Internet freedom in India has improved in the past year, according to a new report from Freedom House, a web watchdog, published this week.
In its annual report on state censorship in 65 countries worldwide, Freedom House saidIndia had witnessed positive developments relating to “regulatory framework, declining detentions for online speech and burgeoning digital access.” More than half of the countries included in the report saw online freedom deteriorate since June 2014, the report said.
India improved its measure on two criteria: the obstacles to Internet access and violations of user rights. Its total score went up from 42 to 40, with Internet penetration leaping from 5% to 18% in the past five years. The lower the score, the better the country’s Internet freedom.
The advances are attributed primarily to a ruling in March by the country’s top court which struck down legislation barring “offensive messages” online. India’s Supreme Court said that Section 66A of the Information Technology Act, which punished people guilty of publishing information online intended to cause “annoyance, inconvenience, danger” and “enmity, hatred or ill will,” contravened the constitutional right to free speech. The decision brought to a close a longstanding campaign by free-speech activists who said that the language of the law was vague and left too much room for interpretation and abuse.
In its ruling, the court also said that Internet companies like Facebook and Google could move to restrict or block access to content on their websites only if ordered by a court or via a government notification and not simply acting when they had “actual knowledge” of allegedly illegal materials. This interpretation of the law, the report said, made the blocking process “more transparent.” Still, the number of requests made by the government to Google to remove content had increased, from 154 in the last six months of 2013 to 295 during the first-half of 2014, it said.
Across the world, the “greatest gains” were made through changes in the law effected by the judiciary “indicating that countries with meaningful political debates and independent judiciaries have a distinct advantage in safeguarding Internet freedom over their more authoritarian counterparts,” the report said.
Despite the progresses in India, which upheld its position as the third-largest Internet consumer base by users after the U.S. and China, the report noted some specific examples of an array of Internet material being clamped down upon and declared India “partly free” along with 27 others.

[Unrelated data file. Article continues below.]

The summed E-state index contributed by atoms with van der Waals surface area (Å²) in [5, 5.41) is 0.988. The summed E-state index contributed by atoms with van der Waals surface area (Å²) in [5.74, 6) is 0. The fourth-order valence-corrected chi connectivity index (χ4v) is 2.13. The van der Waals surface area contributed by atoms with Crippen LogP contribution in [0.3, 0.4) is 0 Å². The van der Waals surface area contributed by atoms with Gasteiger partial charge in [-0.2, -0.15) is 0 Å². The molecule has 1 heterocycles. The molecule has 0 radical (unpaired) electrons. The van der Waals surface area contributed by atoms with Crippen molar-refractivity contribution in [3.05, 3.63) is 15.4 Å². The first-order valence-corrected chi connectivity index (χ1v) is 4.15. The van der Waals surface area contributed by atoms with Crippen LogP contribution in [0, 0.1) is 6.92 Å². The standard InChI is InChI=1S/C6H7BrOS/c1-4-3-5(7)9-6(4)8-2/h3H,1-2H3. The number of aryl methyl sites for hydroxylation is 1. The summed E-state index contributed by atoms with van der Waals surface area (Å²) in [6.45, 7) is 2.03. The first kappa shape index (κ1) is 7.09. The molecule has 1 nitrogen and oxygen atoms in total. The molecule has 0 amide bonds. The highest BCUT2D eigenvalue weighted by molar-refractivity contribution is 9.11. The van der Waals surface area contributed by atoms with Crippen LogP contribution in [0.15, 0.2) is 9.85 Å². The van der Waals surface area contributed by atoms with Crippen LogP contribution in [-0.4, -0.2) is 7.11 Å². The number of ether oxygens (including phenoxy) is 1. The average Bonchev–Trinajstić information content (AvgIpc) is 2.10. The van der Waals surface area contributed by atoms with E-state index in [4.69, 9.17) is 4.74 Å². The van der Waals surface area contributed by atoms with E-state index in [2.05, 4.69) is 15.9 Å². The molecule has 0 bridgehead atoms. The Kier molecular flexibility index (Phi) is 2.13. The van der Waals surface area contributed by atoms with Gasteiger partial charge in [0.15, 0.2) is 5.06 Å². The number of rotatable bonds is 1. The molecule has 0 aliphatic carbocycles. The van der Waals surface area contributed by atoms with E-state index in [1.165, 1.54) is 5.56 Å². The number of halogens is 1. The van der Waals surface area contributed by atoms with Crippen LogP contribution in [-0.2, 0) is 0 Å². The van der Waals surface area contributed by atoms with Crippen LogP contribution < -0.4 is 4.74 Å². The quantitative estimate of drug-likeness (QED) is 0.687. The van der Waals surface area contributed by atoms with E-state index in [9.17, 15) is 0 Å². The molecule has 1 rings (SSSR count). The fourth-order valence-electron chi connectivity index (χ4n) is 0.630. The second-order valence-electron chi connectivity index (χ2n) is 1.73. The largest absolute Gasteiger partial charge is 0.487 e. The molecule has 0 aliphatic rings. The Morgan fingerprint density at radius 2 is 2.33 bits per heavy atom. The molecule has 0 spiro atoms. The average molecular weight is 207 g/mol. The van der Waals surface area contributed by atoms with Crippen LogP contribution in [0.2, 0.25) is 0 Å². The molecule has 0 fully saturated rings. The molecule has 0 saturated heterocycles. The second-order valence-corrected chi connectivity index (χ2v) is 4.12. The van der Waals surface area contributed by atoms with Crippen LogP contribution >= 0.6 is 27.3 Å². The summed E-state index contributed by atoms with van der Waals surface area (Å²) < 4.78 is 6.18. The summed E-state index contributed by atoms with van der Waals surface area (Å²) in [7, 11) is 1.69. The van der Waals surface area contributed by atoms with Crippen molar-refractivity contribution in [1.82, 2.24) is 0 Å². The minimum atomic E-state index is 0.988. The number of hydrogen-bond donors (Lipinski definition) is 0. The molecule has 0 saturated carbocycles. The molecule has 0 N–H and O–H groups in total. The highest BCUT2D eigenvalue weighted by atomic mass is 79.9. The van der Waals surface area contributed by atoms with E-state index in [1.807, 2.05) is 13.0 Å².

In that category, countries like Nigeria, South Korea and Kyrgyzstan fared better than India and its Southeast Asian neighbors like Singapore, Malaysia and Indonesia fared worse. Iceland maintained pole position as the country with the most liberal Internet andChina worsened from being the third-most restrictive in 2014’s findings to the most restrictive this year.
A few instances were highlighted as being of concern by the report. A July 2014 article about a member of India’s ruling Bharatiya Janata Party that was removed “after the critical piece prompted online discussion.” In February, a comedy collective called “All India Bakchod” pulled down videos of one its performances from YouTube following allegations its members used abusive and offensive language. Both these incidents prompted a debate on free speech in India.
The report also expressed concern over Indian women being vulnerable to Internet violence. It referred to an incident earlier this year when a women’s rights activist said that her car was vandalized in retaliation for an online campaign she started where she uploaded video footage of an alleged sexual assault on YouTube, in order to track the assailants down. She took the video down and India’s Supreme Court ordered a probe into the alleged crime.
Freedom House also gave wide mention to “Save the Internet,” an ongoing digital campaign in India to protect net neutrality, the principle that access to the Internet should remain equal. The movement was prompted after Facebook partnered with a telecom company to launch Internet.org in India to bring affordable and easier Internet access to the country’s remote corners.
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Campaigners say that the offering is at odds with the notion that Web providers should not control which sites users can access. Some companies initially on the platform, like travel website Cleartrip and news channel NDTV, withdrew from it after an online backlash.
This week at an event in Delhi, Facebook founder Mark Zuckerberg dismissed local media reports that suggested that Facebook was trying to limit access to the users of Internet.org to only a small group of sites on the platform. He said 15 million people have access to the Internet who wouldn’t be online without Internet.org, one million of them in India. “Most of the folks pushing for net neutrality (in India) have access to the Internet already,” he said.
The online crusade demonstrated “a real commitment to equal, open access to online content,” Madeline Earp, the study’s Asia research analyst said.
On Thursday, in an open letter addressed to Mr. Zuckerberg, a group of volunteers at Save The Internet said: “Many of us have benefited from the Internet because of the openness, plurality and diversity it has to offer. We want more people to get access to the Internet- the entire Internet- and not primarily the filter for the web that you have set up” with Internet.org.